From taxi drivers to security guards: the migrant workers in Qatar who football fans might meet

It is the World Cup that’s full of superlatives. It is the most expensive and controversial , and it will be delivered perhaps by the most diverse workforce.

You will likely meet more nationalities during your stay in Qatar. This begins when you get off the plane.

Nearly everyone you will meet as you travel through Doha’s Hamad International Airport – from security guards on patrol to cleaners in the toilets, to immigration helpers – is a migrant worker. 95% of Qatar’s workforce is from abroad.

You may run into someone from Pakistan, Saeed, if you get a taxi to take you to your hotel. Make sure he’s alert.

“I feel so tired. I work 15, 16, and 18 hours per day. What should I do? He says, “We need to make money. So we have to work.”

Taxi drivers work long hours to Composite: Guardian Design/Getty Images/AFP

He makes between 100 and 300 rials per day (PS23-PS70), but this is negated by the rental fee, petrol, insurance, and the annual cost for his visa. He sends a lot of his earnings home to his wife, and his three young children. They have not seen him in almost two years. “I came here for my family. He says that if I don’t send money to them, they won’t eat.” “I miss them so very, but I’m happy that I can help them,” he said.

Saeed hopes that business will pick-up during the World Cup. It’s good news for all. He says that people are coming from many countries.

Saeed may drop you off at your hotel. You may not see John, the security guard, standing at the door. However, if you go out to explore the area 12 hours later John might still be there. These long shifts in hotels are not uncommon, especially for sub-contracted security agencies like the one he works.

John says, “In Uganda the income was not great so I decided to go to Qatar to search for the green pasture.” He has yet to find it.

John, like many low-wage workers in Qatar had to pay an agent for his job. He paid about PS1,125 for it, and he also received a 10% interest loan. As security, he used the land where his family lives to secure the loan.

“You work for the credit, the debt doesn’t go away, it is growing, remember your whole family is on the land, what if they take over the land?”

John claims he makes about 1,700 rials per month, including overtime pay. It isn’t enough if you compare the amount of work done and the amount earned. It’s hard to feel sorry for myself, but there is nothing I can do. If you want greener pastures, you must work.

Shafiq, a security guard at Doha’s most prestigious hotels, has had a very different experience. He was not paid any fees and was directly recruited from Bangladesh by the hotel. Although he works long hours, he is within the legal limit and knows it. He says, “Our hotel teaches our rights.”

He takes out his phone to show a picture of his twin boys, who were born just a few months ago. He shakes his head when asked if he was home to see them. His eyes are brimming with tears. “My mother suffered from a stroke recently so I have to stay here to make enough money for her treatment,” says he.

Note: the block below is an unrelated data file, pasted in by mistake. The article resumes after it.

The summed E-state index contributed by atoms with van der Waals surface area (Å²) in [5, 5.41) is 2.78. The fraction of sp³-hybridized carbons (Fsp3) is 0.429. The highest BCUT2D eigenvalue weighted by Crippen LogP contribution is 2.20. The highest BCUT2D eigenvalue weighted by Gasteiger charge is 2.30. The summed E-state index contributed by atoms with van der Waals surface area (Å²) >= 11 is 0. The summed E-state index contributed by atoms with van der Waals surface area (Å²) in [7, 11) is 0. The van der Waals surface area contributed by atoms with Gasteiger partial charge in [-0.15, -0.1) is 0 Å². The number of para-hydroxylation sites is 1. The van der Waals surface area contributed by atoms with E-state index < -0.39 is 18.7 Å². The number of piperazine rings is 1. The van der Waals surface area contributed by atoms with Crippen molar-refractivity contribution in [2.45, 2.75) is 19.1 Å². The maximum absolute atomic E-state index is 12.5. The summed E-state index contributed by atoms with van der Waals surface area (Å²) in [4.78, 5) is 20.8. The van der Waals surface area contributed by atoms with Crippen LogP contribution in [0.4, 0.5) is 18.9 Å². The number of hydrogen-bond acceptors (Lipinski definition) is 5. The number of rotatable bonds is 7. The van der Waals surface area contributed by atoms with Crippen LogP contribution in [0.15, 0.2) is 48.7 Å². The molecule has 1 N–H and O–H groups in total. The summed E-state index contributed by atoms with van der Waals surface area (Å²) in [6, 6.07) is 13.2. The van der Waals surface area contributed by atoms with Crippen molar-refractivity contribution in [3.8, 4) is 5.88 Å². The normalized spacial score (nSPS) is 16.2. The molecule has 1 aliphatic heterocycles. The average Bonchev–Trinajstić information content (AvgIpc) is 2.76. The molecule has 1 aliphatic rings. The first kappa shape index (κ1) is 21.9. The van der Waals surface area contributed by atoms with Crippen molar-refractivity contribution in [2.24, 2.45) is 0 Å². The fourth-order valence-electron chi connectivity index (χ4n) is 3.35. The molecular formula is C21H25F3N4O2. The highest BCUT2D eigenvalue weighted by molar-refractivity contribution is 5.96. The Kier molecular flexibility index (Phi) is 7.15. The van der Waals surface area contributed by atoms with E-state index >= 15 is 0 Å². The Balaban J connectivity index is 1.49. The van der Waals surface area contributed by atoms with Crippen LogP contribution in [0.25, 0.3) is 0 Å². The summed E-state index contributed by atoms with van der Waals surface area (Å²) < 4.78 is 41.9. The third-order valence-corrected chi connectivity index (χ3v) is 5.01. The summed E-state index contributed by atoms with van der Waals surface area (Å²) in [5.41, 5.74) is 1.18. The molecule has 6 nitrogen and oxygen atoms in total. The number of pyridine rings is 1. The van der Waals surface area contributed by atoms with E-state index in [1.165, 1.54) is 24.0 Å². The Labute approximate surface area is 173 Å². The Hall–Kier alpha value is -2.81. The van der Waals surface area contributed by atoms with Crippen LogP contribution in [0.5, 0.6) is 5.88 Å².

With thousands of people living in apartments and modified shipping containers, the demand for food delivery services is expected to rise, which should be good news for Abbas, who hails from Pakistan.

He was able to earn 60 rials per day before the World Cup. Waiting for orders was a large part of his time.

He is not employed by the company he works for. Instead, he’s hired by a “supply firm” and sent to work for the delivery company. He is often dispatched to remote areas and is the last person to receive an order.

“Supply businesses have brought many workers over to the World Cup. Abbas says there are too many riders, but not enough orders. “Two friends of mine have already returned. If I get a better job, I will only stay.

Doha’s metro system can take you to the nearest restaurant if you prefer to go out for dinner. It’s clean, efficient, and staffed with polite, eager individuals. They are proud of their job, but also a bit nervous.

“Staying sane and alive is all you can do. The Arab Cup, which was held a year ago, was chaotic with a lot noise and people falling over. Gloria, from the Philippines, says that the World Cup will be even bigger.

Gloria and thousands of volunteers like Mohan will support regular staff throughout the World Cup. They are being hired for three months to help with the World Cup and receive a modest salary. Mohan, a native Indian, is pleased with the contract and hopes to continue his employment. He says that his main goal is to find a permanent job in India, but admits that he does job hunting during the day.

“Managing the crowd will be difficult. He says he enjoys these challenges and is eager to participate in the World Cup. When asked if he enjoys football, he replies, “I like cricket but I play football.” Qatar is the only place where football can be showcased with the help , an army of cricket enthusiasts.

Thousands of construction workers have been sent home as building projects pause during the World Cup. Composite: Guardian Design/AP/Getty Images

One group of workers that you might not see is the low-wage construction laborers. They built the airport, roads and hotels you stay at. Many construction projects were put on hold by the World Cup. Thousands of workers like Baburam have been returned.

He claims that he is in worse shape than before he left Nepal for Qatar. This is because he was sent home before he could repay his recruitment debt. “The workers aren’t getting any benefits. Baburam says that they are being sent home due to the World Cup. “Our family was already in dire straits and it’s worse now. We’ve lost everything we had.



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